PROOF.—From the inconvenience or absurdity of holding otherwise. For without this it would almost be necessary to make the world anew: since not a hundredth part of those things which we firmly hold, and which are received amongst us , without any doubt, can be proved expressly from the Scriptures, but being elicited, after a long process, by the subtle deductions of the Doctors, maintain their certainty. It is proved, also, from probability. For it must be believed, that though the apostles were filled with the Holy Spirit, and had a command to instruct the Church perfectly, they were yet willing to leave something to their successors, that they might not, by anticipating them in all timings, clip their wings too much. It is proved, likewise, from analogy. For, as in jurisprudence, there is a law written, and a law unwritten, so ought there to be in theology.


"God," says an apostle, (Heb. i. 1,) "who, at sundry times, and in divers manners, spake in times past unto the fathers by the prophets, hath in these last days spoken unto us by his Son, whom he hath appointed heir of all things." But what kind of expectation the Israelitish people had of the doctrine of Christ, appears from the expression of the woman of Samaria, "When the Messiah is come, he will tell us all things," (John iv. 25.) We ought, therefore, to stand fast in the doctrine in which we know that all the fullness of heavenly wisdom is included. On this very ground does Augustine decide, that nothing not delivered in the Scriptures is necessary to salvation, (Lib. ii. De Pecc. Mer. et Remiss. cap. ult.) For, if it were necessary to be known, God would not have omitted it. There is also a remarkable sentence of Chrysostom, (De Sanct. et Ador. in Spiritu,) "As Christ declares that he spoke not of himself, because he spoke from the law and the prophets; so, if any thing beside the gospel is obtruded upon us under the name of the Spirit, let us not believe it. For as Christ is the fulfilment of the Law and the Prophets, so is the Spirit the fulfilment of the Gospel" On the whole, since the certainty of faith should be sought from none but God only, we conclude that true faith is founded only on the Scriptures which proceeded from him, since therein he has been pleased to teach not partially, but fully, whatever he wished us to know, and knew to be useful.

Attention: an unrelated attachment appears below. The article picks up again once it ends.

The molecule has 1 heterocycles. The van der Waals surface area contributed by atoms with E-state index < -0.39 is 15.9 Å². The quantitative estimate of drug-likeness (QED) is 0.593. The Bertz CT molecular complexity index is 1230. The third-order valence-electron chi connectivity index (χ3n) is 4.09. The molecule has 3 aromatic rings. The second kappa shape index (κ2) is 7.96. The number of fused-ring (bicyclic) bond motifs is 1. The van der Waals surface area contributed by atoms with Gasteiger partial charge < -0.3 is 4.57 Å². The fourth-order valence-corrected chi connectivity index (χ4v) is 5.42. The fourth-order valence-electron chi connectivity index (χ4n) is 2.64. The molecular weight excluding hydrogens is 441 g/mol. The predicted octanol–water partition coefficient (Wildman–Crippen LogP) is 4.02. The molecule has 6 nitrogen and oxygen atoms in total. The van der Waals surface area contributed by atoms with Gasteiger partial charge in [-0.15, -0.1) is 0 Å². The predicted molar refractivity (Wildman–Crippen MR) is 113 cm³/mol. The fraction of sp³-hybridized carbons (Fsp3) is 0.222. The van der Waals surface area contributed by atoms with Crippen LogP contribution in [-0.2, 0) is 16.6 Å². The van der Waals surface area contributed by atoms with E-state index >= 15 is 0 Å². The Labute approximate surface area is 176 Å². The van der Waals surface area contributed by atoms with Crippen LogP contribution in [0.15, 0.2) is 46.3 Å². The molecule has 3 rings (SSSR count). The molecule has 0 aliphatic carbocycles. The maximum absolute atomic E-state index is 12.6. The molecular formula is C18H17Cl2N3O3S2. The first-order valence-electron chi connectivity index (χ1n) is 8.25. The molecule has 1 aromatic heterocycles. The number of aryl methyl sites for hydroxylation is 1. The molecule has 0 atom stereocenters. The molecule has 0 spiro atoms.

With the same full conviction of its truth ought it to be received, that the power of excommunicating is immediately and of divine right granted to the Church of Christ, and that, on that account, ecclesiastical censures are to be greatly feared.

There are many minute questions among the Doctors, Whether, in exercising the power of excommunication, the key of knowledge and discernment is required? But do you say expressly-it being fixed that the Church cannot err, this power is plenary? This, too, seems to have been the meaning of our masters, who speak thus without drawing any distinction. But if it is asked, Whether he who has been excommunicated unjustly , has been excommunicated by the power of Christ? say it is enough that it is in his name.


As the power of excommunicating has been committed to the Church, so the due mode of using it has been prescribed. First, Let judgment be given only from the mouth of the Lord, (Matth. ii. 7.) Secondly, Let edification be studied, not destruction, (2 Cor. x. 8.) If it is done otherwise, the well-known sentiment of Gregory applies, "he who abuses the power committed to him deserves to lose his privilege" But we speak of the external form of the Church. For the true Church, as it is governed by the Spirit of Christ, will never, in judging, recede from the rule of his word. But , as it often happens, that those who are invested with ordinary power in the Church exercise tyranny instead of legitimate judgment, this distinction is to be carefully observed. Otherwise, Christ would in vain say to the apostles, "They will cast you out of their synagogues." We need not fear, therefore, at being excommunicated from any society from which God and his truth are exiled. But we ought not only to fear, but to guard with special care, against being excommunicated from that Church which has for its bond of unity the pure doctrine of God; for there is no salvation out of her communion, (Is. ii. 3; Joel ii. 32; Ezek. xiii. 9.)


It is certain that a General Council, lawfully convened, representing the whole Church, cannot err in its determination of faith and practice.

PROOF.—A General Council, always, and without exception, represents the Church, which otherwise would not be visible. But remember, it must be a Council in which the Pope presides. For though, in the Council of Nice, the legates of Saint Sylvester had not the first place, but the fourth, that was owing to the rudeness of the times-the Church not being fully constituted. But if any one objects the Council of Basle, say that it ought not to have any authority, as Eugenius had recalled his mandate, and withdrawn from the Cardinal of the Holy Cross his right to preside. But when our masters speak of a lawful assembly, it is to be observed, that for the lawfully assembling of a Council, it is sufficient that the legal forms and solemnities be duly observed. For should any one begin to dispute whether or not the prelates who sit there have a right intention, and whither or not they are learned, and whether or not they have a knowledge of sacred literature. and whether or not they are disposed to obey sound doctrine , the process would be endless.